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Profile Information

Name: Chris Bastian
Gender: Male
Hometown: Brooklyn, NY
Home country: USA
Member since: 2002
Number of posts: 84,466

Journal Archives

Mary Peltola did something a bit rare in modern politics: She hired a former political rival

Rep. Mary Peltola (D-Alaska) announced she's hired a former GOP rival for her House seat, Josh Revak, to serve as her state director. Such moves are rare in modern politics but not unheard of for the Alaska Democrat.

"I’m grateful to have Josh joining my team. Since I won the election with support from Alaskans on both sides of the aisle, I’ve been building a team ready to tackle the issues that unite us."
— Peltola in a statement

Who's Revak? He was a former Alaska state senator who ran in the special election to replace the late-Rep. Don Young (R-Alaska) in 2022. He came in tenth, while Peltola ultimately won the runoff.


538: How Our 2022 Midterm Forecasts Performed

Let’s get this out of the way up front: There was a wide gap between the perception of how well polls and data-driven forecasts did in 2022 and the reality of how they did … and the reality is that they did pretty well.

While some polling firms badly missed the mark, in the aggregate the polls had one of their most accurate cycles in recent history. As a result, FiveThirtyEight’s forecasts had a pretty good year, too. Media proclamations of a “red wave” occurred largely despite polls that showed a close race for the U.S. Senate and a close generic congressional ballot. It was the pundits who made the red wave narrative, not the data.

With that said, the polls weren’t perfect.
- Polling averages and forecasts did slightly underestimate Democrats, though the differences were modest — certainly less than the extent to which they underestimated Republicans in 2016 and 2020.
- Some pollsters — such as Trafalgar Group and Rasmussen Reports, which have a history of Republican-leaning polling — had a conspicuously poor year.
- There are different methods of polling aggregation and forecasting. The margins in the polling averages from RealClearPolitics were on average 1.3 percentage points more favorable to Republicans in the most competitive Senate races1 than those published by FiveThirtyEight. Similarly, RCP’s generic ballot polling average was 1.3 points more favorable to the GOP than FiveThirtyEight’s. In this article, I’ll only be evaluating FiveThirtyEight’s forecasts, but methodological choices made a difference.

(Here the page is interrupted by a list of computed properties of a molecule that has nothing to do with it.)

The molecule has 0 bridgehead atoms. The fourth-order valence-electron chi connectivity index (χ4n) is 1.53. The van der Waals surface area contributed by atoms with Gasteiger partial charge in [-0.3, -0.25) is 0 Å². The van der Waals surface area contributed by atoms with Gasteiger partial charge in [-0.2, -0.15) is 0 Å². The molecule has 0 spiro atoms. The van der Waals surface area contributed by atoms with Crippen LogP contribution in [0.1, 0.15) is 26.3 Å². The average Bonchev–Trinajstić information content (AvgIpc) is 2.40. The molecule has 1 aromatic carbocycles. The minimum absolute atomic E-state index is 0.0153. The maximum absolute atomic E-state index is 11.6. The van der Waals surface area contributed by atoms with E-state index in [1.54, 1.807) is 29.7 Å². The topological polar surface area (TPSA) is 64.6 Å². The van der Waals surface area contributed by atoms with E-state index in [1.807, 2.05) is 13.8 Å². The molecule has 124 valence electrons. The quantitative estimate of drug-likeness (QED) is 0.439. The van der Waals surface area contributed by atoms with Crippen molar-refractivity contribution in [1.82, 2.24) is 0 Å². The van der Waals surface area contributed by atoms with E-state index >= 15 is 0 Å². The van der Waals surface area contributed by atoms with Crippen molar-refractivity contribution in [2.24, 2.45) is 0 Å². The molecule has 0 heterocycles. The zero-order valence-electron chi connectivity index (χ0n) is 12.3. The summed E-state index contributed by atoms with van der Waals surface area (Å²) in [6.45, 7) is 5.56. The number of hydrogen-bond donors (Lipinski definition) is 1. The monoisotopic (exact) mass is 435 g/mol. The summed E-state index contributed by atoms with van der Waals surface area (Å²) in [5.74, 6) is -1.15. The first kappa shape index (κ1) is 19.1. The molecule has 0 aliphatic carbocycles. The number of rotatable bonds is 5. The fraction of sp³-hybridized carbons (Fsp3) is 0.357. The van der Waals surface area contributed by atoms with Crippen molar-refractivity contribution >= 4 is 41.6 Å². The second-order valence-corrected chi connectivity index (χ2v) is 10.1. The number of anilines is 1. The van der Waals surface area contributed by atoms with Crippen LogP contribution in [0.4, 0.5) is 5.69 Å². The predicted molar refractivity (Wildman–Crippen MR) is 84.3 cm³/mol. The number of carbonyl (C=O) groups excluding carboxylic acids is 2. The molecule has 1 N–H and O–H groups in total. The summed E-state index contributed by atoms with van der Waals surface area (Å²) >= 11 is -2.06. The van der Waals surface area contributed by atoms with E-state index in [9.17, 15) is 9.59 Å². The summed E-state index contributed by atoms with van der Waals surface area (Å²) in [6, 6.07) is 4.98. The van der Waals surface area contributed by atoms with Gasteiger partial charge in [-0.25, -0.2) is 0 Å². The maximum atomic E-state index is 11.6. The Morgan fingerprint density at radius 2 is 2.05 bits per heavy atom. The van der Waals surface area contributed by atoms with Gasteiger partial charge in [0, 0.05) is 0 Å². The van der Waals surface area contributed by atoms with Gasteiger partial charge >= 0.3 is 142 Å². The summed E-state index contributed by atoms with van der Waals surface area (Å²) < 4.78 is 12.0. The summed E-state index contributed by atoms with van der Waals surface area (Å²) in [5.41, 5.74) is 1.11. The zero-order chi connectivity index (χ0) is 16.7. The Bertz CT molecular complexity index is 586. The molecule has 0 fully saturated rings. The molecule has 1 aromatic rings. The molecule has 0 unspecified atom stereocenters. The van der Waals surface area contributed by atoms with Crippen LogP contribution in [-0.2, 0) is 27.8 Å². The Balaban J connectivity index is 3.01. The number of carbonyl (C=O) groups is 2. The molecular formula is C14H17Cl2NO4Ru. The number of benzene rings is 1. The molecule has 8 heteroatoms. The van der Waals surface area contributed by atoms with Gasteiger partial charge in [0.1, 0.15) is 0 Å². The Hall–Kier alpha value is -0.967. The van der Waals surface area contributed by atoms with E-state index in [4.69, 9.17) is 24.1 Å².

- Finally, Democrats’ relatively strong year — although there were some precedents for it — defied a lot of midterm history. It’s not just that the polls did better than the conventional wisdom; they also did well relative to political science or “fundamentals”-based forecasting methods.

So let’s dig into the FiveThirtyEight forecast. As you may know if you follow our work closely, we publish three different versions of our congressional and gubernatorial forecasts. Version one is a Lite forecast that sticks as much as possible to the polls themselves. (In races that have little polling, Lite makes inferences from the generic ballot and from polls of other races.) Our Classic forecast blends the polls with other data — for instance, information on candidate fundraising, incumbency and the voting history of the state or district. Finally, our Deluxe forecast adds in another layer, namely race ratings from outside groups such as The Cook Political Report. Deluxe is the default when you pull up our forecast interactive and the version that we use most often when describing our forecasts.


'The Daily Show's' Roy Wood Jr. selected as White House Correspondents' Dinner entertainer

Source: CNN

Roy Wood Jr., the comedian known for his role on Comedy Central’s “The Daily Show,” will be the entertainer at the 2023 White House Correspondents’ Dinner, the association announced Thursday.

“It’s an honor to be a part of a long-running tradition of celebrating those members of the media, who work so hard to uncover the truth, and hold our government accountable,” Wood said in a statement. “It will be a great night that will go down in the history books, or not, depending on which state you live in.”

The annual dinner, which traditionally features a standup comedian who roasts the president and the press, is scheduled to take place on April 29. Last year’s event, the first held in person after a two-year hiatus, was headlined by then-“Daily Show” host Trevor Noah and featured President Biden delivering comedic remarks.

Tamara Keith, president of the White House Correspondents’ Association, said that Wood, who holds a degree in broadcast journalism, will bring “a journalistic eye to his comedy.”

Read more: https://www.cnn.com/2023/02/02/media/roy-wood-jr-white-house-correspondents-dinner/index.html

RNC urges GOP candidates to 'go on offense' on abortion in 2024

Source: Washington Post

After GOP underperformance in November’s midterm elections, the Republican National Committee is doubling down on its antiabortion stance, formally urging GOP lawmakers and campaigns to “go on offense in the 2024 election cycle” and to pass the strictest antiabortion legislation possible.

At its winter meeting, the RNC passed a resolution that called on Republicans to push “laws that acknowledge the beating hearts and experiences of pain in the unborn,” referring to “heartbeat” bans on abortions, which would outlaw the procedure after cardiac activity is detected, at about six weeks of pregnancy — before many people realize they are pregnant.

The resolution, which was passed Friday, alluded to Republicans’ disappointing performance in the November elections, months after the Supreme Court overturned Roe v. Wade, but appeared to place the blame on GOP candidates who did not sufficiently publicize their antiabortion views.

The Supreme Court ruled in June 2022 that a constitutional right to abortion, which had been in place for nearly 50 years, no longer existed.

Read more: https://www.washingtonpost.com/politics/2023/01/30/republicans-abortion-elections/

Trump's Well-Worn Legal Playbook Starts to Look Frayed

New York Times

The expanding legal threats facing former President Donald J. Trump are testing as never before his decades-old playbook for fending off prosecutors, regulators and other accusers and foes, with his trademark mix of defiance, counterattacks, bluffs and delays encountering a series of setbacks.